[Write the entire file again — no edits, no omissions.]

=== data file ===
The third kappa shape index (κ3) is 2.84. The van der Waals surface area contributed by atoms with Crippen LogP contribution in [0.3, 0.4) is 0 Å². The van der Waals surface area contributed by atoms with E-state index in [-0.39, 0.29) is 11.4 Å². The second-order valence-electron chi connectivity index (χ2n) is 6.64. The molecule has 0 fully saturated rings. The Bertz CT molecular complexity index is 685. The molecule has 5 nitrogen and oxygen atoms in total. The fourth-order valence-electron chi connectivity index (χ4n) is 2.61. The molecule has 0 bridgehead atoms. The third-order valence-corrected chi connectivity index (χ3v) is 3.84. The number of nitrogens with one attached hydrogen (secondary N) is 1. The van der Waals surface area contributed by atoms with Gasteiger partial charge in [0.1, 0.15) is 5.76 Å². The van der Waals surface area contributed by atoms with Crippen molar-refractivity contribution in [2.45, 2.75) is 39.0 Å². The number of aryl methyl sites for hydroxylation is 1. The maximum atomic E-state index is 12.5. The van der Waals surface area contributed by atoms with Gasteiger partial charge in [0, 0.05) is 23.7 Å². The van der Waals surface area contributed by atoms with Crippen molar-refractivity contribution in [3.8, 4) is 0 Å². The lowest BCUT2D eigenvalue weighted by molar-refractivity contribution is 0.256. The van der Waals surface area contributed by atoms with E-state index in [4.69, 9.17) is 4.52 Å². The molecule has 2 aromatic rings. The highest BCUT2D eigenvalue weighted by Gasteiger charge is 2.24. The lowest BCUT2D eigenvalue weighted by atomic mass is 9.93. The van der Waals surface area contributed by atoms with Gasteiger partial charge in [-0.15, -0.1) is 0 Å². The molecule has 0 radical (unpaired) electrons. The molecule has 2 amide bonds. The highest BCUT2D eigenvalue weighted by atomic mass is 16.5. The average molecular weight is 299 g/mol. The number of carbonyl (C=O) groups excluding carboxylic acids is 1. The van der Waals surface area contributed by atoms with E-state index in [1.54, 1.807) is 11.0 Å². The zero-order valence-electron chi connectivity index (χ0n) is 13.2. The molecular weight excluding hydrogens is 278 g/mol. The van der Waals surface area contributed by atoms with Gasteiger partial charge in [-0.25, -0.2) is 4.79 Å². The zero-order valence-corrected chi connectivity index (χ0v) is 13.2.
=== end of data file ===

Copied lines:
The third kappa shape index (κ3) is 2.84. The van der Waals surface area contributed by atoms with Crippen LogP contribution in [0.3, 0.4) is 0 Å². The van der Waals surface area contributed by atoms with E-state index in [-0.39, 0.29) is 11.4 Å². The second-order valence-electron chi connectivity index (χ2n) is 6.64. The molecule has 0 fully saturated rings. The Bertz CT molecular complexity index is 685. The molecule has 5 nitrogen and oxygen atoms in total. The fourth-order valence-electron chi connectivity index (χ4n) is 2.61. The molecule has 0 bridgehead atoms. The third-order valence-corrected chi connectivity index (χ3v) is 3.84. The number of nitrogens with one attached hydrogen (secondary N) is 1. The van der Waals surface area contributed by atoms with Gasteiger partial charge in [0.1, 0.15) is 5.76 Å². The van der Waals surface area contributed by atoms with Crippen molar-refractivity contribution in [2.45, 2.75) is 39.0 Å². The number of aryl methyl sites for hydroxylation is 1. The maximum atomic E-state index is 12.5. The van der Waals surface area contributed by atoms with Gasteiger partial charge in [0, 0.05) is 23.7 Å². The van der Waals surface area contributed by atoms with Crippen molar-refractivity contribution in [3.8, 4) is 0 Å². The lowest BCUT2D eigenvalue weighted by molar-refractivity contribution is 0.256. The van der Waals surface area contributed by atoms with E-state index in [4.69, 9.17) is 4.52 Å². The molecule has 2 aromatic rings. The highest BCUT2D eigenvalue weighted by Gasteiger charge is 2.24. The lowest BCUT2D eigenvalue weighted by atomic mass is 9.93. The van der Waals surface area contributed by atoms with Gasteiger partial charge in [-0.15, -0.1) is 0 Å². The molecule has 0 radical (unpaired) electrons. The molecule has 2 amide bonds. The highest BCUT2D eigenvalue weighted by atomic mass is 16.5. The average molecular weight is 299 g/mol. The number of carbonyl (C=O) groups excluding carboxylic acids is 1. The van der Waals surface area contributed by atoms with E-state index in [1.54, 1.807) is 11.0 Å². The zero-order valence-electron chi connectivity index (χ0n) is 13.2. The molecular weight excluding hydrogens is 278 g/mol. The van der Waals surface area contributed by atoms with Gasteiger partial charge in [-0.25, -0.2) is 4.79 Å². The zero-order valence-corrected chi connectivity index (χ0v) is 13.2.